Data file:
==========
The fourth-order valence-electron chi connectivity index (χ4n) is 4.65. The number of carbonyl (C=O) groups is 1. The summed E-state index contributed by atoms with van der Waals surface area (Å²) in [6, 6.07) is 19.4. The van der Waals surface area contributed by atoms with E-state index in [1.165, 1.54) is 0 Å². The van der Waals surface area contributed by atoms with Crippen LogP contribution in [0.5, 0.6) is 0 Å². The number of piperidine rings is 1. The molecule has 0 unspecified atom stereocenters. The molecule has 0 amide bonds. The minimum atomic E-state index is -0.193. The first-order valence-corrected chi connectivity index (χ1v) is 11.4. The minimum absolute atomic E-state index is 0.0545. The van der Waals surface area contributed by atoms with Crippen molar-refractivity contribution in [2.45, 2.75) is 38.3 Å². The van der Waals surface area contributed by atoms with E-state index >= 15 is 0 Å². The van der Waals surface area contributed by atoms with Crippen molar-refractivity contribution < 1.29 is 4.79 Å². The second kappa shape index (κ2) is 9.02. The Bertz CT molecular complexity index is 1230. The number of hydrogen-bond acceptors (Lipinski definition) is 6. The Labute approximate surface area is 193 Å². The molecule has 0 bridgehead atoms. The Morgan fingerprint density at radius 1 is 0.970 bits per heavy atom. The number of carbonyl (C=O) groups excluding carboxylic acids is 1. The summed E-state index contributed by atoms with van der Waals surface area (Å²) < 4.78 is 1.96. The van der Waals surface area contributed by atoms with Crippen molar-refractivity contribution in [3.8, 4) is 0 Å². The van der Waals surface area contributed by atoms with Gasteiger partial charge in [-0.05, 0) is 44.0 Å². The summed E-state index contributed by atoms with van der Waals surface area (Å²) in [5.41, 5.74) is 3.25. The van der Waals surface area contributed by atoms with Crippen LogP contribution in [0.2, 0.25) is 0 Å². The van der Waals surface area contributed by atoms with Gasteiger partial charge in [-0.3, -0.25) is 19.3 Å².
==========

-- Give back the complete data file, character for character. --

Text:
The fourth-order valence-electron chi connectivity index (χ4n) is 4.65. The number of carbonyl (C=O) groups is 1. The summed E-state index contributed by atoms with van der Waals surface area (Å²) in [6, 6.07) is 19.4. The van der Waals surface area contributed by atoms with E-state index in [1.165, 1.54) is 0 Å². The van der Waals surface area contributed by atoms with Crippen LogP contribution in [0.5, 0.6) is 0 Å². The number of piperidine rings is 1. The molecule has 0 unspecified atom stereocenters. The molecule has 0 amide bonds. The minimum atomic E-state index is -0.193. The first-order valence-corrected chi connectivity index (χ1v) is 11.4. The minimum absolute atomic E-state index is 0.0545. The van der Waals surface area contributed by atoms with Crippen molar-refractivity contribution in [2.45, 2.75) is 38.3 Å². The van der Waals surface area contributed by atoms with E-state index >= 15 is 0 Å². The van der Waals surface area contributed by atoms with Crippen molar-refractivity contribution < 1.29 is 4.79 Å². The second kappa shape index (κ2) is 9.02. The Bertz CT molecular complexity index is 1230. The number of hydrogen-bond acceptors (Lipinski definition) is 6. The Labute approximate surface area is 193 Å². The molecule has 0 bridgehead atoms. The Morgan fingerprint density at radius 1 is 0.970 bits per heavy atom. The number of carbonyl (C=O) groups excluding carboxylic acids is 1. The summed E-state index contributed by atoms with van der Waals surface area (Å²) < 4.78 is 1.96. The van der Waals surface area contributed by atoms with Crippen molar-refractivity contribution in [3.8, 4) is 0 Å². The van der Waals surface area contributed by atoms with Gasteiger partial charge in [-0.05, 0) is 44.0 Å². The summed E-state index contributed by atoms with van der Waals surface area (Å²) in [5.41, 5.74) is 3.25. The van der Waals surface area contributed by atoms with Crippen LogP contribution in [0.2, 0.25) is 0 Å². The van der Waals surface area contributed by atoms with Gasteiger partial charge in [-0.3, -0.25) is 19.3 Å².